Friday Five - June 23, 2017
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It’s Friday and this week in our Friday Five series, MAXIMUS is following how the Senate’s newly-released “Better Care Reconciliation Act” compares to other health care legislation; takeaways from the recent National Governors Association’s Governors’ Bipartisan Health Reform Learning Network meeting; and, why AARP’s long-term services and support (LTSS) Scorecard calls for greater improvement in states’ LTSS systems.
The Senate yesterday released its health care bill, named the “Better Care Reconciliation Act.” While the bill proposes steep cuts to Medicaid, it also prohibits states from applying for waivers that would allow people with preexisting conditions to be charged more than others. TIME breaks down what’s in the Senate’s bill and how it stacks up against the Affordable Care Act and the House of Representatives’ American Health Care Act.
Medicaid remains a key factor in the national health care debate as Congress works to produce a new health care bill and GOP leaders call for far-reaching changes to Medicaid programs. Medicaid is so prevalent that nearly six in ten Americans say Medicaid is important for them and their family; the program is the nation’s major source of long-term care financing. The Kaiser Family Foundation lends insight into Medicaid’s role on the national stage and how new GOP legislation would affect the program.
The National Governors Association (NGA) Center for Best Practices formed the Governors’ Bipartisan Health Reform Learning Network to provide a forum for states to discuss and identify concepts to strengthen state-federal partnerships related to public health. Established in March 2017, the Network met in June to address topics including state authority and flexibility, Medicaid expansion and waiver reform, long-term care and the opioid crisis. NGA reviews the Network’s findings and what issues its 13 member states say should be prioritized going forward.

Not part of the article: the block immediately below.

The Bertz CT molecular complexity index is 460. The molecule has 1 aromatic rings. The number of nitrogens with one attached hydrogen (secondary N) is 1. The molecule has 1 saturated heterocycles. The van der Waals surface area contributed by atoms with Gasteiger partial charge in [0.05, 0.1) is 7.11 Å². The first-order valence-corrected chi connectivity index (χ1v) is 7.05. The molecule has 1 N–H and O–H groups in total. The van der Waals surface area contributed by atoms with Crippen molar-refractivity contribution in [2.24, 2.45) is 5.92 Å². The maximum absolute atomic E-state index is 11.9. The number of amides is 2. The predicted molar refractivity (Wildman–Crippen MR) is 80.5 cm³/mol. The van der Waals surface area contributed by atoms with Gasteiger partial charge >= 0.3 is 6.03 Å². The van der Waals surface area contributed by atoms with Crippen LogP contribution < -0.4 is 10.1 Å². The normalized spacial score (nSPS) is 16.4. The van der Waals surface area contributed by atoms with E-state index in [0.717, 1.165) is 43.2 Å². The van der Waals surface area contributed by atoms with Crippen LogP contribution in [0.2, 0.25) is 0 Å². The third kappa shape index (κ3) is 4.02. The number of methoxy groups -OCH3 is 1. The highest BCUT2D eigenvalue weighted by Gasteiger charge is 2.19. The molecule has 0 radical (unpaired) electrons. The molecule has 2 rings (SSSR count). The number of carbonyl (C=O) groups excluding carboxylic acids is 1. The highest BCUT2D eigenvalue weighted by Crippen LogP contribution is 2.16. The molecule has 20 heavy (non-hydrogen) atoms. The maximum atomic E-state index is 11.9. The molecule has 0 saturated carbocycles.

While states have made incremental improvements to their long-term services and supports (LTSS) systems, the aging and disabled communities continue to grow at a rapid pace. In the US, 10,000 people turn 65 every day – and LTSS systems are struggling to keep up with such growth. AARP’s 2017 LTSS Scorecard explains why Washington and Minnesota are ranked as the top two states for LTSS, what led to Tennessee and New York’s significant LTSS system improvements, and how all states can “pick up the pace of change” to better meet LTSS needs.
New research from Harvard Medical School and the Oregon Health and Science University reiterates the need for flexibility and innovation in Medicaid policies involving payment models, delivery of care and drug costs. The study notes that the Medicaid debate has lacked “consideration of policies that could improve the value of the Medicaid program” without reducing coverage or quality. HealthPayerIntelligence details the areas – from alternative approaches to delivery of care to increased integration of physical and behavioral health care – that could benefit from greater innovation and flexibility, and improve Medicaid service and efficiencies.